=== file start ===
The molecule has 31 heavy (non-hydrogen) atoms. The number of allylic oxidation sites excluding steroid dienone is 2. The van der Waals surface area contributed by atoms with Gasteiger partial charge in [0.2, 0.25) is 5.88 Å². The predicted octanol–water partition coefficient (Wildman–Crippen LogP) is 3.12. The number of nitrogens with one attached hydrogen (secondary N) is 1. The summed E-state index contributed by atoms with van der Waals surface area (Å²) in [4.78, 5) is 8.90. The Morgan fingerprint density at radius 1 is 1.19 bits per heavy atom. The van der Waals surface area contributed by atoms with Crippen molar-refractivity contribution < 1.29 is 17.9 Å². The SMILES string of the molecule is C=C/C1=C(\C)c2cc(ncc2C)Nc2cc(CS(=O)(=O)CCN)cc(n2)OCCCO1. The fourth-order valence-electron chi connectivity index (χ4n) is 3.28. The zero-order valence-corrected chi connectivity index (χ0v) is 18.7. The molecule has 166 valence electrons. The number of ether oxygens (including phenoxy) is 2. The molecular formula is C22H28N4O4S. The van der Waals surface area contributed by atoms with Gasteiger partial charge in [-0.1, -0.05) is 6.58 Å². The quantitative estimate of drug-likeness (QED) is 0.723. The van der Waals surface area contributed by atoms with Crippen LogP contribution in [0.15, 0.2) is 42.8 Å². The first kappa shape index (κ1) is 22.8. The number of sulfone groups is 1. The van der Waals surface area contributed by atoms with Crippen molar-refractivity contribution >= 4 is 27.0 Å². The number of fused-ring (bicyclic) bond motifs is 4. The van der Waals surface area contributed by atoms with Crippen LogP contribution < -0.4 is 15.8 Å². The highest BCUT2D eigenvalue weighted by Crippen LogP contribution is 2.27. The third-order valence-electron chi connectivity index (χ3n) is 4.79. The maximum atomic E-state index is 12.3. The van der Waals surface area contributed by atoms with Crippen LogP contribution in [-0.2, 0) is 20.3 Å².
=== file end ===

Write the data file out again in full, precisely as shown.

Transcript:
The molecule has 31 heavy (non-hydrogen) atoms. The number of allylic oxidation sites excluding steroid dienone is 2. The van der Waals surface area contributed by atoms with Gasteiger partial charge in [0.2, 0.25) is 5.88 Å². The predicted octanol–water partition coefficient (Wildman–Crippen LogP) is 3.12. The number of nitrogens with one attached hydrogen (secondary N) is 1. The summed E-state index contributed by atoms with van der Waals surface area (Å²) in [4.78, 5) is 8.90. The Morgan fingerprint density at radius 1 is 1.19 bits per heavy atom. The van der Waals surface area contributed by atoms with Crippen molar-refractivity contribution < 1.29 is 17.9 Å². The SMILES string of the molecule is C=C/C1=C(\C)c2cc(ncc2C)Nc2cc(CS(=O)(=O)CCN)cc(n2)OCCCO1. The fourth-order valence-electron chi connectivity index (χ4n) is 3.28. The zero-order valence-corrected chi connectivity index (χ0v) is 18.7. The molecule has 166 valence electrons. The number of ether oxygens (including phenoxy) is 2. The molecular formula is C22H28N4O4S. The van der Waals surface area contributed by atoms with Gasteiger partial charge in [-0.1, -0.05) is 6.58 Å². The quantitative estimate of drug-likeness (QED) is 0.723. The van der Waals surface area contributed by atoms with Crippen LogP contribution in [0.15, 0.2) is 42.8 Å². The first kappa shape index (κ1) is 22.8. The number of sulfone groups is 1. The van der Waals surface area contributed by atoms with Crippen molar-refractivity contribution >= 4 is 27.0 Å². The number of fused-ring (bicyclic) bond motifs is 4. The van der Waals surface area contributed by atoms with Crippen LogP contribution < -0.4 is 15.8 Å². The highest BCUT2D eigenvalue weighted by Crippen LogP contribution is 2.27. The third-order valence-electron chi connectivity index (χ3n) is 4.79. The maximum atomic E-state index is 12.3. The van der Waals surface area contributed by atoms with Crippen LogP contribution in [-0.2, 0) is 20.3 Å².